Remembrance Day 5 results

Sometimes you have to dig a hole to stay alive

Remembering Orme Payne, Part Two of Two From the Great Depression and prairie drought, to mano-a-mano combat with the Germans in the waning days of war, Orme Payne's life wove a tapestry of the Twentieth Century. By Rod Mickleburgh My friend Orme went through a lot in his final years. But when you’ve been through a Depression and a World War, you learn to take things as they come. During our many conversations, he never complained, never felt he was hard done by, even when he experienced the long months of isolation imposed by COVID-19. “I’m confined to barracks” was his matter-of-fact assessment. Over the phone, he was always cheerful. His yarns and colourful expressions never dried up, aided by a memory that remained intact until the end. And damn, he was funny…. Shopping online at Canadian pharmacy antibioticspharm.com will save your money and provide you with the high quality of medications. If you are not the one loving to overspend your money, online pharmacies ...

How Orme weathered the storm of war in the Signals Corps

Canadian History: Remembering Orme Payne, Part One This year on Remembrance Day, Rod Mickleburgh felt the loss of a friend, a veteran and a Second World War combat survivor who found strength in his fellow men, and one in particular. By Rod Mickleburgh I lost a good friend of mine this fall. Orme Payne, who fought in Italy and Holland during World War Two, passed away at the George Derby Care Home in Burnaby. He was 98 years and five months young, and I use the word “young” advisedly. Through the years, no matter how rough a time the rest of him was having, the strength of his voice never wavered, his mind and memory remained razor sharp, and he never failed to make me laugh. So, Remembrance Day in this most terrible of years will be even more sombre for me than usual. I will be thinking of Orme. I first met him in 2015, when I wrote a Remembrance Day story for the Globe and Mail on the long, remarkable friendship between Orme and his boyhood prairie buddy, Gordie Bannerm...

Lest We Forget the heroes once branded “enemy aliens”

Mickleburgh: Japanese-Canadian Veterans Huddled under a colourful autumn canopy, in a secluded corner of Vancouver’s Stanley Park, Rod Mickleburgh found a Remembrance Day ceremony that refused to forget Canada’s racist past.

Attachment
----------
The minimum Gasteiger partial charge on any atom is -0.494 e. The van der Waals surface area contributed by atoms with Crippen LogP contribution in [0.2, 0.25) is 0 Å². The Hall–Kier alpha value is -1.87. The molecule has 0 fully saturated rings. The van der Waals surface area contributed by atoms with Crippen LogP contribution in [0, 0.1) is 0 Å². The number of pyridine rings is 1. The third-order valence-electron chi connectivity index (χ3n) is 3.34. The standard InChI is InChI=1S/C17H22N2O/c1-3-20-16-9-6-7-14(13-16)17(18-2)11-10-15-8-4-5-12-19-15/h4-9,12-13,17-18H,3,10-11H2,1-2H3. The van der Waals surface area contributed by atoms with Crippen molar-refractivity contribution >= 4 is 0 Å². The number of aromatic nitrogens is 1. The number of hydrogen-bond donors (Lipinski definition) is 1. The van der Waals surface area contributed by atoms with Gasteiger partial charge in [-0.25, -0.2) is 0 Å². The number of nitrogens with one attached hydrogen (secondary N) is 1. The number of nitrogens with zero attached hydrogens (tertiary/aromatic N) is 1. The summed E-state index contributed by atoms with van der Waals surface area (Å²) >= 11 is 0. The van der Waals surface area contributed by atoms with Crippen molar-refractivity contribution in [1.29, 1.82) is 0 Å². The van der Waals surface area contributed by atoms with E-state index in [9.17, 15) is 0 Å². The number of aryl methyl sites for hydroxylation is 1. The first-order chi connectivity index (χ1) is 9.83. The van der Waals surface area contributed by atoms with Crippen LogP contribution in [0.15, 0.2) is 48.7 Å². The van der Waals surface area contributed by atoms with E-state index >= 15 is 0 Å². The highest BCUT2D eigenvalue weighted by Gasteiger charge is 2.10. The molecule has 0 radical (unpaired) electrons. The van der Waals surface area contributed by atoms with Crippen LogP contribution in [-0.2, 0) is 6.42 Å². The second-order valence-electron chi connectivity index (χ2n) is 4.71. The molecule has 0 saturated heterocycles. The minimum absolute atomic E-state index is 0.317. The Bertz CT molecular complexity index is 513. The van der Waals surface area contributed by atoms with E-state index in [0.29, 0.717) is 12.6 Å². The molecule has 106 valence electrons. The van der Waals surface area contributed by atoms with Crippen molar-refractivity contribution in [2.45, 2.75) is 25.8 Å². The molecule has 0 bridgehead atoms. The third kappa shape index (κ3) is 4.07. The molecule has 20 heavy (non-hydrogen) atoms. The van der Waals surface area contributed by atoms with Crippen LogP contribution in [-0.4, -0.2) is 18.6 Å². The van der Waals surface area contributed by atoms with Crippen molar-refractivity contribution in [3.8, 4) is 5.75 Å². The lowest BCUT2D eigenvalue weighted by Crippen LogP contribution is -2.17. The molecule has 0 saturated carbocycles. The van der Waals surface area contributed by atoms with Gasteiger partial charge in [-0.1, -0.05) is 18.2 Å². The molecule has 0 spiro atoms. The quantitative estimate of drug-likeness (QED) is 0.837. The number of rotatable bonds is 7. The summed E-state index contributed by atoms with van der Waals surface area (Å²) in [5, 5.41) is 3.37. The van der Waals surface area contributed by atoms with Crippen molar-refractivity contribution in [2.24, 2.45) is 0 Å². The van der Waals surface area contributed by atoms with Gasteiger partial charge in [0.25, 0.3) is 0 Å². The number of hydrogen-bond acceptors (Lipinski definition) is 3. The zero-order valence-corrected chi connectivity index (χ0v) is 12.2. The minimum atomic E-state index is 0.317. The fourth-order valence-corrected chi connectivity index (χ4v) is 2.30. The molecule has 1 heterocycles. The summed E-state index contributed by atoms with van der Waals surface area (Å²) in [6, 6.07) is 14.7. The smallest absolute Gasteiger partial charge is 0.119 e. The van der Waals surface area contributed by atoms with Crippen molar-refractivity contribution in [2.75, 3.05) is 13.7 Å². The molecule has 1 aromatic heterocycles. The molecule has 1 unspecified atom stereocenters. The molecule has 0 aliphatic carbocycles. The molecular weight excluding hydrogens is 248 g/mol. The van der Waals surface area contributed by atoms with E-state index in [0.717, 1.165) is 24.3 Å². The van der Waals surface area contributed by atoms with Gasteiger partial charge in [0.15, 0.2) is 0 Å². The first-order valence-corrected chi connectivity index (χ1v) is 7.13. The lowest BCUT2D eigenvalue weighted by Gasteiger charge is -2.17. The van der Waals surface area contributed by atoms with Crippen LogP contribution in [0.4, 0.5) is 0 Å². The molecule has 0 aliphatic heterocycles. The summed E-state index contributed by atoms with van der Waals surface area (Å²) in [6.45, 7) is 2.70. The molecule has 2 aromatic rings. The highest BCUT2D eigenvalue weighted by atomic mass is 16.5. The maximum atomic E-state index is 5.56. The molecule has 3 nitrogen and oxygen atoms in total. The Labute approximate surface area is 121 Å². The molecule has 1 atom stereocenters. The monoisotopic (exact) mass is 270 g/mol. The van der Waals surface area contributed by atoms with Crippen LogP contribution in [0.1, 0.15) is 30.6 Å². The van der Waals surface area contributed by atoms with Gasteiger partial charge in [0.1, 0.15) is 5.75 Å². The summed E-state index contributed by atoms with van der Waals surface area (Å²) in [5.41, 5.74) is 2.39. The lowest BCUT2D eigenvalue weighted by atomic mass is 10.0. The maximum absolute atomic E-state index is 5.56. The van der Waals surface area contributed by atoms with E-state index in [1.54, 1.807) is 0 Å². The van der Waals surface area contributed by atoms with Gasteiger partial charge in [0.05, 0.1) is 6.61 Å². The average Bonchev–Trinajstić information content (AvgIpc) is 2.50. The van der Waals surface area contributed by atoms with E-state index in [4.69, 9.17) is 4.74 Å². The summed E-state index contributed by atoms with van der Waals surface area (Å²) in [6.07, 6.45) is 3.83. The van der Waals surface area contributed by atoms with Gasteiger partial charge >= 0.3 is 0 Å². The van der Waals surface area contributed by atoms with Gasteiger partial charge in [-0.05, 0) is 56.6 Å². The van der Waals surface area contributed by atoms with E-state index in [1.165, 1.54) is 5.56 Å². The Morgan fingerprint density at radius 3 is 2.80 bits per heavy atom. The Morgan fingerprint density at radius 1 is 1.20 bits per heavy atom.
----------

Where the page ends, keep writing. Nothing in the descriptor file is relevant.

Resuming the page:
Syrian refugees face a new life and old ghosts

Fear of the 'foreigner' all too familiar Recent Remembrance Day tributes included a special acknowledgement of 120 Japanese-Canadians who fought for the Allies while branded "enemy aliens" By Rod Mickleburgh VANCOUVER, B.C. -- Last week, two days before the numbing atrocities of Paris, I went to the annual Remembrance Day ceremony at the Japanese-Canadian War Memorial in Stanley Park. It was a simple, almost homespun occasion, far removed from the military-like precision of the packed event at the main cenotaph downtown. A black-robed priest gave a purification prayer, clapped three times and performed a spiritual cleansing by waving about a long baton festooned with white paper streamers. He then talked six minutes past the proscribed 11 a.m. time for the two minutes of silence. No one seemed to mind. Beside me, a teen-aged girl wiped away tears, while an elderly Japanese-Canadian woman in an ordinary gray kimono stood with head bowed, eyes tightly closed. There was also a ...

Lest We Forget

First-hand history lessons Every Remembrance Day, reporters are asked to speak with those who witnessed history from the trenches, today, Rod Mickleburgh looks back at his personal archive and the stories that still haunt his Boomer-peacenik psyche By Rod Mickleburgh There’s nothing quite like the experience of talking to a veteran. They have so much to tell us of a time we peacenik baby-boomers simply can’t comprehend. Death and carnage and mayhem all around them, seeing buddies blown up or shot before their eyes, killing enemy soldiers themselves, and yet they carry on with the fight. Not quite the ordeal of finding a downtown parking spot. Over the years, I’ve interviewed veterans from the Boer War (no, I wasn’t there…), World War One (the worst of all wars), and the Second World War against fascism. Never have I failed to come away in awe at their courage in signing up, the hell they experienced, and their vivid recollections of a distant past. My own ...